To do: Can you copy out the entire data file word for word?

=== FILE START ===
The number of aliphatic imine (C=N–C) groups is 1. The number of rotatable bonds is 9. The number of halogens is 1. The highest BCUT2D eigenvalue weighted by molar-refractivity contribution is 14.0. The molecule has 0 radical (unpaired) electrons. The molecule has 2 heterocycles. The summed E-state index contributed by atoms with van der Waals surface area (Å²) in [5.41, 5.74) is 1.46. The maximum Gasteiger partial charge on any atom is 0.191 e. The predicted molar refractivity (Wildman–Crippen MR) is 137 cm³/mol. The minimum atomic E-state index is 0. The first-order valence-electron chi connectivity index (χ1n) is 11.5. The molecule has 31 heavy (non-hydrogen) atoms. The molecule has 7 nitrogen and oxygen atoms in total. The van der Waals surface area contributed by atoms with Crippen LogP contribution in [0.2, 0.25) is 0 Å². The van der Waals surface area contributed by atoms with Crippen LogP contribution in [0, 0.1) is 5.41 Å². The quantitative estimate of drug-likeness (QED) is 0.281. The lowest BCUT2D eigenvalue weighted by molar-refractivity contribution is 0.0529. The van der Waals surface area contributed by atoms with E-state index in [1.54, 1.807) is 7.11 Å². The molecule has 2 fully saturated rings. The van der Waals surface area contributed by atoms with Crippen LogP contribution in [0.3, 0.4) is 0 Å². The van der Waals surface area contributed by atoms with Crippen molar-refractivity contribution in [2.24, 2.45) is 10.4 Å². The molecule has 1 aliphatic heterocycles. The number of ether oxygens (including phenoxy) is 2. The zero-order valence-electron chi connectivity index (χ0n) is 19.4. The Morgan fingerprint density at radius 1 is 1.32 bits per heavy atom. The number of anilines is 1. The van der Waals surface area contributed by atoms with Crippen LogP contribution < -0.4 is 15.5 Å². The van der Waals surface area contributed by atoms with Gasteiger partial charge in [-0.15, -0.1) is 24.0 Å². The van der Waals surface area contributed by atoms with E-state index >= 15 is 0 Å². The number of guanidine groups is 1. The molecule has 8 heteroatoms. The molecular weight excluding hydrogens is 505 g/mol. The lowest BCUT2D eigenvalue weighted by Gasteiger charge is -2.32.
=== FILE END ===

The number of aliphatic imine (C=N–C) groups is 1. The number of rotatable bonds is 9. The number of halogens is 1. The highest BCUT2D eigenvalue weighted by molar-refractivity contribution is 14.0. The molecule has 0 radical (unpaired) electrons. The molecule has 2 heterocycles. The summed E-state index contributed by atoms with van der Waals surface area (Å²) in [5.41, 5.74) is 1.46. The maximum Gasteiger partial charge on any atom is 0.191 e. The predicted molar refractivity (Wildman–Crippen MR) is 137 cm³/mol. The minimum atomic E-state index is 0. The first-order valence-electron chi connectivity index (χ1n) is 11.5. The molecule has 31 heavy (non-hydrogen) atoms. The molecule has 7 nitrogen and oxygen atoms in total. The van der Waals surface area contributed by atoms with Crippen LogP contribution in [0.2, 0.25) is 0 Å². The van der Waals surface area contributed by atoms with Crippen LogP contribution in [0, 0.1) is 5.41 Å². The quantitative estimate of drug-likeness (QED) is 0.281. The lowest BCUT2D eigenvalue weighted by molar-refractivity contribution is 0.0529. The van der Waals surface area contributed by atoms with E-state index in [1.54, 1.807) is 7.11 Å². The molecule has 2 fully saturated rings. The van der Waals surface area contributed by atoms with Crippen LogP contribution in [0.3, 0.4) is 0 Å². The van der Waals surface area contributed by atoms with Crippen molar-refractivity contribution in [2.24, 2.45) is 10.4 Å². The molecule has 1 aliphatic heterocycles. The number of ether oxygens (including phenoxy) is 2. The zero-order valence-electron chi connectivity index (χ0n) is 19.4. The Morgan fingerprint density at radius 1 is 1.32 bits per heavy atom. The number of anilines is 1. The van der Waals surface area contributed by atoms with Crippen LogP contribution < -0.4 is 15.5 Å². The van der Waals surface area contributed by atoms with Gasteiger partial charge in [-0.15, -0.1) is 24.0 Å². The van der Waals surface area contributed by atoms with E-state index >= 15 is 0 Å². The number of guanidine groups is 1. The molecule has 8 heteroatoms. The molecular weight excluding hydrogens is 505 g/mol. The lowest BCUT2D eigenvalue weighted by Gasteiger charge is -2.32.